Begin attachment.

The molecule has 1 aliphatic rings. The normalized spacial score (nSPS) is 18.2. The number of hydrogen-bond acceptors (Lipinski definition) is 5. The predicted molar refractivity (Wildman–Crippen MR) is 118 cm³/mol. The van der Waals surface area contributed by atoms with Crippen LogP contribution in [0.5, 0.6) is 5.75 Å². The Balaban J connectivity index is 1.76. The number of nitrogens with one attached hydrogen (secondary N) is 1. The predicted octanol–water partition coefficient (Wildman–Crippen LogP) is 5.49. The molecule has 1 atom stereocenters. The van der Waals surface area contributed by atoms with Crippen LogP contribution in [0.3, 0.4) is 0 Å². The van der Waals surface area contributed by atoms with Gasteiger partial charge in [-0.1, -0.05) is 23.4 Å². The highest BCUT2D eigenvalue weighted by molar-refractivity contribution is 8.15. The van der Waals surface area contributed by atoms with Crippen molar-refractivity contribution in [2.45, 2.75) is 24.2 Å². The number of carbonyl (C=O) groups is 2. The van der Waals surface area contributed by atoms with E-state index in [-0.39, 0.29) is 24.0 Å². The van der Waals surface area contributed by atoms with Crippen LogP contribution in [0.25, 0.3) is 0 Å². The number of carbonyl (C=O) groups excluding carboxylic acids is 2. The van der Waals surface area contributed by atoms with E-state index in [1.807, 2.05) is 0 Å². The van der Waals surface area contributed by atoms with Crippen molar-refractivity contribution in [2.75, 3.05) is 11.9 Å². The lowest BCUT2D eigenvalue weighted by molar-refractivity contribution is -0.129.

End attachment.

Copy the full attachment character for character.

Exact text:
The molecule has 1 aliphatic rings. The normalized spacial score (nSPS) is 18.2. The number of hydrogen-bond acceptors (Lipinski definition) is 5. The predicted molar refractivity (Wildman–Crippen MR) is 118 cm³/mol. The van der Waals surface area contributed by atoms with Crippen LogP contribution in [0.5, 0.6) is 5.75 Å². The Balaban J connectivity index is 1.76. The number of nitrogens with one attached hydrogen (secondary N) is 1. The predicted octanol–water partition coefficient (Wildman–Crippen LogP) is 5.49. The molecule has 1 atom stereocenters. The van der Waals surface area contributed by atoms with Crippen LogP contribution in [0.3, 0.4) is 0 Å². The van der Waals surface area contributed by atoms with Gasteiger partial charge in [-0.1, -0.05) is 23.4 Å². The highest BCUT2D eigenvalue weighted by molar-refractivity contribution is 8.15. The van der Waals surface area contributed by atoms with Crippen molar-refractivity contribution in [2.45, 2.75) is 24.2 Å². The number of carbonyl (C=O) groups is 2. The van der Waals surface area contributed by atoms with E-state index in [-0.39, 0.29) is 24.0 Å². The van der Waals surface area contributed by atoms with Crippen LogP contribution in [0.25, 0.3) is 0 Å². The number of carbonyl (C=O) groups excluding carboxylic acids is 2. The van der Waals surface area contributed by atoms with E-state index in [1.807, 2.05) is 0 Å². The van der Waals surface area contributed by atoms with Crippen molar-refractivity contribution in [2.75, 3.05) is 11.9 Å². The lowest BCUT2D eigenvalue weighted by molar-refractivity contribution is -0.129.